Dow Jones Industrial Average (DJIA) futures jumped higher on Tuesday morning, extending Monday’s record-breaking trading session. Global stock markets were propelled higher on hopes of Trump and Xi Jinping inking a partial trade deal within the month.
Reports from Chinese negotiators, however, aren’t so conclusive. According to a Financial Times report, China is pushing the Trump administration to remove the existing tariffs on $375 billion worth of Chinese exports “as soon as possible” before signing the phase one agreement.
“Officials in Beijing have demanded that Washington take a further step and retract some existing levies on Chinese goods… It is a step that has been resisted by Trump officials.”
Dow futures contracts pumped 70 points higher at 5.04 am ET Tuesday. The US stock market looks poised to retest yesterday’s record highs.
According to the FT report, China is demanding Trump rollback September’s 15% tariff on $125 billion goods. Negotiators also hope to reverse the earlier 25% tariff on $250 billion of goods including machinery and semiconductors.
However, the Trump administration is likely to want something from China in return. Stronger IP protection or larger US agriculture purchases, for example.
Hu Xijin, editor in chief of the Global Times – China’s English language newspaper – confirmed that, according to his understanding, a phase one deal is reliant on removing all previous tariffs.
“My understanding is that for reaching phase 1 deal, the two sides must proportionally, simultaneously remove the additional tariffs imposed since the trade war. New tariff threat is not a bargaining chip.”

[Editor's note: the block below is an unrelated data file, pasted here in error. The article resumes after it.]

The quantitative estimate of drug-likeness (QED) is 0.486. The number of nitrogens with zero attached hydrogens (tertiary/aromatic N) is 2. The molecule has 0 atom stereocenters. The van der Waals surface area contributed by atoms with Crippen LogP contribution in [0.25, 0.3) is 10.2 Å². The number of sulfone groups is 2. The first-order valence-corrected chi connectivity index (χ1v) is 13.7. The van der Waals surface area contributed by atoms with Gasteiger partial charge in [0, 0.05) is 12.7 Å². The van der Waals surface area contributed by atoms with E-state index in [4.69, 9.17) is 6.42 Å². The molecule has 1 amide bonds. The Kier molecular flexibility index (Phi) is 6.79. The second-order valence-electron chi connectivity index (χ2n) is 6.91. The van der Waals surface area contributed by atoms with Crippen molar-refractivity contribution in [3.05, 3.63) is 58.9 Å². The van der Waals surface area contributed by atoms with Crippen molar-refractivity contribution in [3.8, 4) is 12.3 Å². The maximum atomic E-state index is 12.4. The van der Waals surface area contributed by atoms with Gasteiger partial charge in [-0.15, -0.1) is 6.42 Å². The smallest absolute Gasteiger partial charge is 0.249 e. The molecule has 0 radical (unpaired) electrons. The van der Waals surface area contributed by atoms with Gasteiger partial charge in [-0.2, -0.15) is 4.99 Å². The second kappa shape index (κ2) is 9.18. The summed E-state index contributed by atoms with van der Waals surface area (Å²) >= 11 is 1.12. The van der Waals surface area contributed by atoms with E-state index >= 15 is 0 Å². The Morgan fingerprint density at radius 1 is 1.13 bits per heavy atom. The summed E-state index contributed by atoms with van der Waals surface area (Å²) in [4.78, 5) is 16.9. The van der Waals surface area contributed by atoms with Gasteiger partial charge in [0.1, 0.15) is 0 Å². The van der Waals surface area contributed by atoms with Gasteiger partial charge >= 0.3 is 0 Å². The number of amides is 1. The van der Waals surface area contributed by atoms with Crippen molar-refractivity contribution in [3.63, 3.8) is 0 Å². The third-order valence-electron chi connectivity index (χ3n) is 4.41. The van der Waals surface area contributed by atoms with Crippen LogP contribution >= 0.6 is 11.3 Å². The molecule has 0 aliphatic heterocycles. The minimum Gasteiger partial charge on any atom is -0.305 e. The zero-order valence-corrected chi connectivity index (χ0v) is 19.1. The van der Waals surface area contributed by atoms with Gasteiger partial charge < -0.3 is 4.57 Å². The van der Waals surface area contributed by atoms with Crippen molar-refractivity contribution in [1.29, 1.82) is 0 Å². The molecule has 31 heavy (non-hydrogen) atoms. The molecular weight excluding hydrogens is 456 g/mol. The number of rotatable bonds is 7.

The Dow Jones was propelled to all-time highs on Monday due to fresh optimism over the trade deal. But the downside risk remains if negotiations fall apart at the last minute.
In addition to tariff reversals, China also has reservations about its expectation to purchase $40-$50 billion worth of US agriculture goods as part of the phase one deal. As CCN previously reported, China has little appetite to bulk-buy US farm goods if there is no demand.
“China does not want to buy a lot of products that people here don’t need or to buy something at a time when it is not in demand” – Chinese state-owned company.
Although Trump and Xi Jinping are moving closer to an agreement, it seems confusion remains over some of the critical elements of the deal.
This article was edited by Samburaj Das.
Last modified: November 5, 2019 11:49 UTC